Going through a divorce in New York can be a confusing and emotional time for the people involved in the process. There are numerous important decisions that must be made that will have a long-term impact on the parties and their children. Due to the emotional nature of the proceedings, often times a person's judgment may be clouded and the decisions may be based on spite more than rational thinking.
That is why the mediation process can be very beneficial divorce method for some divorcing couples. The mediator assists the couple in coming to a resolution. However, in order to properly assist the couple, the mediator must be knowledgeable in the process as well as the law.
That is why mediators are expected to and should have the proper education. It is expected that they have knowledge of family law. This means that they understand child custody laws, child support, spousal maintenance, divorce procedure and how finances work in divorce. This can include budgeting, identifying income, asset valuation, debts, tax implications, insurance issues and others.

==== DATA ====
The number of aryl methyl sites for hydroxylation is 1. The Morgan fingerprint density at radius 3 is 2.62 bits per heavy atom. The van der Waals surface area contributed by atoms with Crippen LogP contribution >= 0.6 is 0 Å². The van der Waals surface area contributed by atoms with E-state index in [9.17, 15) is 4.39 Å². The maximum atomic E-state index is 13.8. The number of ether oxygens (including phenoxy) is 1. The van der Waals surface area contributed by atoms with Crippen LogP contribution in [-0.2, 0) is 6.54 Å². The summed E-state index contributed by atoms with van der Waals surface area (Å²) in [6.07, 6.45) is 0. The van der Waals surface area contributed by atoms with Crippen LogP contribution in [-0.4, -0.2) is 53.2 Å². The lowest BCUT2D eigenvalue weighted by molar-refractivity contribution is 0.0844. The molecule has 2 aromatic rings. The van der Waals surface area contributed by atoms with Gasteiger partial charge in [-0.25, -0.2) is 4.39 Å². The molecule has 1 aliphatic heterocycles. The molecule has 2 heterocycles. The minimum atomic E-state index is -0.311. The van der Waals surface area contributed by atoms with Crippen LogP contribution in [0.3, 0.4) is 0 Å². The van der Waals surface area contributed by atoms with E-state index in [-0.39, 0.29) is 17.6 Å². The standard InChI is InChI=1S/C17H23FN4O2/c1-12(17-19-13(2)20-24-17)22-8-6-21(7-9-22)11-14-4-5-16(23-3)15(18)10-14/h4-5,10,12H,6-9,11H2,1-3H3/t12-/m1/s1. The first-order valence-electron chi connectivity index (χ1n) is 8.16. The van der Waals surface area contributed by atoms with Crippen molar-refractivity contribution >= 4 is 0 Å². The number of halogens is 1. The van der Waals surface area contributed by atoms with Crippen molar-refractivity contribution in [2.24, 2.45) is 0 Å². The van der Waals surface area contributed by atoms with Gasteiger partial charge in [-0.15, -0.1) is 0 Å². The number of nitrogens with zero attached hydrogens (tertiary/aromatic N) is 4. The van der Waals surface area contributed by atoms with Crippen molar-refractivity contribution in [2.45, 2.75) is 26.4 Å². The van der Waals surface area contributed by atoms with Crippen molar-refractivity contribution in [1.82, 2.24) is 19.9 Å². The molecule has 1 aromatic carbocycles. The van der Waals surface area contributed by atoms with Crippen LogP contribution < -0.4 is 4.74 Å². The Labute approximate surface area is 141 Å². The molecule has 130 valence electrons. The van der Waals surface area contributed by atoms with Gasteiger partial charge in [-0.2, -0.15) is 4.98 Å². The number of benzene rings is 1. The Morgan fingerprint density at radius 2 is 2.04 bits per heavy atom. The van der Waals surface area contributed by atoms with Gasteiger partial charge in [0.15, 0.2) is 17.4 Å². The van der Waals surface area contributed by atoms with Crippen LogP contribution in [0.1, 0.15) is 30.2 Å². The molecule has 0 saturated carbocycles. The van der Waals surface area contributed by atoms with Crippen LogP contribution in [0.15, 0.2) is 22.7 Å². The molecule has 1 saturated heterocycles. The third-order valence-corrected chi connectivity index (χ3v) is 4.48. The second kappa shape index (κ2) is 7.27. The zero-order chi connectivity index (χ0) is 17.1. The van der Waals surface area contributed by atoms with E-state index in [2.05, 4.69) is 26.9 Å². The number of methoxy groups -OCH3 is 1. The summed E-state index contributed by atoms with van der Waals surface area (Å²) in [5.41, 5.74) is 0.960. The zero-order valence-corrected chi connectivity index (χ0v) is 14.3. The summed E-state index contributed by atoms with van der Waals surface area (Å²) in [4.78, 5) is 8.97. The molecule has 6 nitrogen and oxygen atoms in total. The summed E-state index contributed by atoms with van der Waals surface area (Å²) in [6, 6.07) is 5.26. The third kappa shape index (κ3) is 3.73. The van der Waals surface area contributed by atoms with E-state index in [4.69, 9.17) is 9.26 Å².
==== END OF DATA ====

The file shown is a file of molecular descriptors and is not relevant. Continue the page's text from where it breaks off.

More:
In addition to understanding the legal aspects, a mediator is also expected to be knowledgeable in how family conflict affects the children and parties as well as child development and how abuse affects them. They must also be knowledgeable in the mediation process and understand the cultural impacts on the family.
Many couples in New York use mediation during their divorce. It can be an effective tool to help the couple resolve divorce issues. However, it is very important that the mediator is knowledgeable in the relevant law, mediation procedures, the impact on the family and cultural issues in order to best mediate the divorce. Because mediation is not the method for everyone, it is important to understand this and other divorce methods available to divorcing spouses. This will ensure that the needs of the parties involved can be met while also protecting their rights and interests.
Source: NY State Council on Divorce Mediation, "Model Standards of Practice for Family and Divorce Mediation" accessed on May 2, 2016